Here is our documentation to the journey for gaining a designation for a Historic Place on the registry of the National Historic Landmark Program. To have gained this status in the USA, we join the ranks of notable mid-century landmarks such as [to name a few]:

  • SCHINDLER CHACE HOUSE in LOS ANGELES, CALIFORNIA – designed by architect Rudolph M. Schindler in 1922, with no conventional living room, dining room or bedrooms in the house. The residence was meant to be a cooperative live/work space for two young families, and set a precedent for California architecture.
  • FARNSWORTH HOUSE in PLANO, ILLINOIS – designed by Mies van der Rohe in 1945 and constructed in 1951, a vital part of American iconography, an exemplary representation of both the International Style of architecture as well as the modern movement’s desire to juxtapose a modern structure with the organic environment.
  • GLASS HOUSE in NEW CANAAN, CONNECTICUT – or Johnson house, is now a historic house museum, that was built in 1948-49, designed by Philip Johnson as his own residence, and “universally viewed as having been derived from” the Farnsworth House design.
  • NEUTRA STUDIO AND RESIDENCES (VDL RESEARCH HOUSE) in LOS ANGELES, CALIFORNIA – designed by Richard Neutra in 1932, a famous founder of mid-century “California modern” design.
  • THE MILLER HOUSE AND GARDENS in COLUMBUS, OHIO – showcases the work of leading 20th-century architects and designers Eero Saarinen, Alexander Girard, and Dan Kiley, built in 1957.
  • EAMES HOUSE in LOS ANGELES, CALIFORNIA – designed by Charles Eames and Eero Saarineen and was constructed in 1949, by husband-and-wife design pioneers Charles and Ray Eames, to serve as their home and studio. Now a historic house museum maintained by the Eames Foundation.
  • SETH PETERSON COTTAGE in LAKE DELTON, WISCONSIN – Is a two-room lakeside cottage located in Mirror Lake State Park designed by Frank Lloyd Wright in 1958. It was also the location for our honeymoon.

Our journey began very early during our ownership, in fact within the first few weeks Indiana Landmarks contacted us, and approached us about the program. We were onboard with helping to preserve and tell the story of ‘Alside Homes Inc.’ and in particular ‘The Frost House’, as an outstanding example of Alside prefabricated homes.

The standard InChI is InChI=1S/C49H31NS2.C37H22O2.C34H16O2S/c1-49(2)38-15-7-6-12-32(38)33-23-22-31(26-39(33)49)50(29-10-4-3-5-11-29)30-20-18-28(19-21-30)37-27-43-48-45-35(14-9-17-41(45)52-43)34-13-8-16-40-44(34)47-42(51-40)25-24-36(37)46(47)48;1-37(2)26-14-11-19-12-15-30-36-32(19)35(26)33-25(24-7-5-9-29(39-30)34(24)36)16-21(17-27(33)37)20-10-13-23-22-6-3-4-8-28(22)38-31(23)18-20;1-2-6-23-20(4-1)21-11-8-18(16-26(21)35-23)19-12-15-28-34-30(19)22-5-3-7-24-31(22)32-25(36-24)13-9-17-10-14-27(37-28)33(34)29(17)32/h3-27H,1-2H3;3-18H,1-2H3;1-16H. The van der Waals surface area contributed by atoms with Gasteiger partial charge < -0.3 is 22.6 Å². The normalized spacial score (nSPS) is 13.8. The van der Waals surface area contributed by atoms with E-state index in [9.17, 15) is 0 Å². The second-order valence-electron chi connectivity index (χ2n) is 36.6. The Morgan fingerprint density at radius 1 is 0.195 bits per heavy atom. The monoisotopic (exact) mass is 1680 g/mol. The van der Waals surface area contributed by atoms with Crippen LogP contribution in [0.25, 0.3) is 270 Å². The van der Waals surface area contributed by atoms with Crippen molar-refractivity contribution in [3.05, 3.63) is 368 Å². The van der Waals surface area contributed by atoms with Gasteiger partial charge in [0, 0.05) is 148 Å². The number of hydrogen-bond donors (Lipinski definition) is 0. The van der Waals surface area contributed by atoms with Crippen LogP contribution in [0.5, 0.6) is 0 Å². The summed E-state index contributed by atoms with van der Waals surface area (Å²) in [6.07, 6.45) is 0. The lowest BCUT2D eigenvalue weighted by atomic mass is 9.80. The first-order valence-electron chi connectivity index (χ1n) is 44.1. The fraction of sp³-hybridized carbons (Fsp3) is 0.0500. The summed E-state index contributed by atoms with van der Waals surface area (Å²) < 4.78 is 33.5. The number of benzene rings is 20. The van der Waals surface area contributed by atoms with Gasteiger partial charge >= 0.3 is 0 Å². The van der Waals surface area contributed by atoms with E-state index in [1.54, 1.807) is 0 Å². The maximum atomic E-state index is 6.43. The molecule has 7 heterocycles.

The process requires a couple of steps and from start to end can take anywhere from 2-5 years to accomplish. The  committees and boards only meet a few times a year, and there is plenty of advising and rework of applications. Our application will fit into criterion 4, out of the 6 criterion available:

Criterion 4

Properties that embody the distinguishing characteristics of an architectural type specimen exceptionally valuable for a study of a period, style, or method of construction,or that represent a significant, distinctive and exceptional entity whose components may lack individual distinction.

This criterion is used for properties that are exceptionally important works for their design, either as an individual building or a collection of buildings/resources comprising a district.

The property might be a key work of a nationally significant architect or builder. Not all works of a documented master are eligible for NHL designation. For example, while all of Frank Lloyd Wright’s extant buildings may be nationally significant given his importance, only those that represent his career benchmarks and/or designs that have become iconic within his body of work may be eligible for designation.

A property can also be considered under Criterion 4 as one of the best examples of an important type, period, form, or construction method (such as its engineering). It cannot be merely a competent design or representative example. The importance of a property type is determined by prevailing scholarship. Artistic value is considered only in the context of history’s judgment in order to avoid conflicts with current taste and aesthetic trends.